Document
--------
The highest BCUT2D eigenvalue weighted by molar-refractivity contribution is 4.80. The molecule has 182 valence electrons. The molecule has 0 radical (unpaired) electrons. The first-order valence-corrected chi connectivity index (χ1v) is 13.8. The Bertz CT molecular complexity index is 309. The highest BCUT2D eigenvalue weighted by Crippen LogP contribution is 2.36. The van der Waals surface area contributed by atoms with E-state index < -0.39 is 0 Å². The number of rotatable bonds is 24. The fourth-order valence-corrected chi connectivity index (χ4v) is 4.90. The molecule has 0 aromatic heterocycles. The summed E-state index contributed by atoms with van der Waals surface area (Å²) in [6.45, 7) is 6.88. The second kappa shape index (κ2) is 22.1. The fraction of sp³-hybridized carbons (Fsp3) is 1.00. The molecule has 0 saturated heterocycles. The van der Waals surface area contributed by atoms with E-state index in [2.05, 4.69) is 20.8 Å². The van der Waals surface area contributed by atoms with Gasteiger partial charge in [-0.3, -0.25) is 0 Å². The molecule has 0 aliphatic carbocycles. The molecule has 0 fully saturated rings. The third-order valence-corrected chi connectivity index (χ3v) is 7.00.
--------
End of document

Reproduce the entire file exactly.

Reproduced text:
The highest BCUT2D eigenvalue weighted by molar-refractivity contribution is 4.80. The molecule has 182 valence electrons. The molecule has 0 radical (unpaired) electrons. The first-order valence-corrected chi connectivity index (χ1v) is 13.8. The Bertz CT molecular complexity index is 309. The highest BCUT2D eigenvalue weighted by Crippen LogP contribution is 2.36. The van der Waals surface area contributed by atoms with E-state index < -0.39 is 0 Å². The number of rotatable bonds is 24. The fourth-order valence-corrected chi connectivity index (χ4v) is 4.90. The molecule has 0 aromatic heterocycles. The summed E-state index contributed by atoms with van der Waals surface area (Å²) in [6.45, 7) is 6.88. The second kappa shape index (κ2) is 22.1. The fraction of sp³-hybridized carbons (Fsp3) is 1.00. The molecule has 0 saturated heterocycles. The van der Waals surface area contributed by atoms with E-state index in [2.05, 4.69) is 20.8 Å². The van der Waals surface area contributed by atoms with Gasteiger partial charge in [-0.3, -0.25) is 0 Å². The molecule has 0 aliphatic carbocycles. The molecule has 0 fully saturated rings. The third-order valence-corrected chi connectivity index (χ3v) is 7.00.